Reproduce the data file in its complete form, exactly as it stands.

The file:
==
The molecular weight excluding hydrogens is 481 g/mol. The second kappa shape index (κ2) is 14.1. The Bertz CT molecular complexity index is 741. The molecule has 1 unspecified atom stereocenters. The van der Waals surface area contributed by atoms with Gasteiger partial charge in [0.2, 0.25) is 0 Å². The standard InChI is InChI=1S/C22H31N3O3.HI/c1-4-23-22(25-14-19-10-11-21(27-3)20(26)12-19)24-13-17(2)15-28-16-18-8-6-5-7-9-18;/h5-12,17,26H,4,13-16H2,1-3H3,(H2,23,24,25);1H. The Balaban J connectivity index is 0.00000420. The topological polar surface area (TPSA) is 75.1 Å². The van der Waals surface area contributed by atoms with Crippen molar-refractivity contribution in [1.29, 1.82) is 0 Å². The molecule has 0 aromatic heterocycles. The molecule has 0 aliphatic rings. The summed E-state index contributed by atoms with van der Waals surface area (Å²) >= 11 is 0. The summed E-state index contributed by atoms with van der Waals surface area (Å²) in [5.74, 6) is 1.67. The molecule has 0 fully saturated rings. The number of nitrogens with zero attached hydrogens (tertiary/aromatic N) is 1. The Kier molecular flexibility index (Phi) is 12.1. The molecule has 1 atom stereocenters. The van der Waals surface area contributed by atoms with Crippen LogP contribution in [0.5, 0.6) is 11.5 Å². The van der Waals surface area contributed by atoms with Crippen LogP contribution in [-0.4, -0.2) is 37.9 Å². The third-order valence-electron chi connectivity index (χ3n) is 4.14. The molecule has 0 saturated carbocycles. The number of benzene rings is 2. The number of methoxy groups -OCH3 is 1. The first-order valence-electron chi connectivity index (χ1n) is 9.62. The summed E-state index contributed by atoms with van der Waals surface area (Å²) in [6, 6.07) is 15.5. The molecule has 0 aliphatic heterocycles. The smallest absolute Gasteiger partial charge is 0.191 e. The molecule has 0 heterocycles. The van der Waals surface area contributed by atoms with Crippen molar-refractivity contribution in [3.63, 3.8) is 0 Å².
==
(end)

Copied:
The molecular weight excluding hydrogens is 481 g/mol. The second kappa shape index (κ2) is 14.1. The Bertz CT molecular complexity index is 741. The molecule has 1 unspecified atom stereocenters. The van der Waals surface area contributed by atoms with Gasteiger partial charge in [0.2, 0.25) is 0 Å². The standard InChI is InChI=1S/C22H31N3O3.HI/c1-4-23-22(25-14-19-10-11-21(27-3)20(26)12-19)24-13-17(2)15-28-16-18-8-6-5-7-9-18;/h5-12,17,26H,4,13-16H2,1-3H3,(H2,23,24,25);1H. The Balaban J connectivity index is 0.00000420. The topological polar surface area (TPSA) is 75.1 Å². The van der Waals surface area contributed by atoms with Crippen molar-refractivity contribution in [1.29, 1.82) is 0 Å². The molecule has 0 aromatic heterocycles. The molecule has 0 aliphatic rings. The summed E-state index contributed by atoms with van der Waals surface area (Å²) >= 11 is 0. The summed E-state index contributed by atoms with van der Waals surface area (Å²) in [5.74, 6) is 1.67. The molecule has 0 fully saturated rings. The number of nitrogens with zero attached hydrogens (tertiary/aromatic N) is 1. The Kier molecular flexibility index (Phi) is 12.1. The molecule has 1 atom stereocenters. The van der Waals surface area contributed by atoms with Crippen LogP contribution in [0.5, 0.6) is 11.5 Å². The van der Waals surface area contributed by atoms with Crippen LogP contribution in [-0.4, -0.2) is 37.9 Å². The third-order valence-electron chi connectivity index (χ3n) is 4.14. The molecule has 0 saturated carbocycles. The number of benzene rings is 2. The number of methoxy groups -OCH3 is 1. The first-order valence-electron chi connectivity index (χ1n) is 9.62. The summed E-state index contributed by atoms with van der Waals surface area (Å²) in [6, 6.07) is 15.5. The molecule has 0 aliphatic heterocycles. The smallest absolute Gasteiger partial charge is 0.191 e. The molecule has 0 heterocycles. The van der Waals surface area contributed by atoms with Crippen molar-refractivity contribution in [3.63, 3.8) is 0 Å².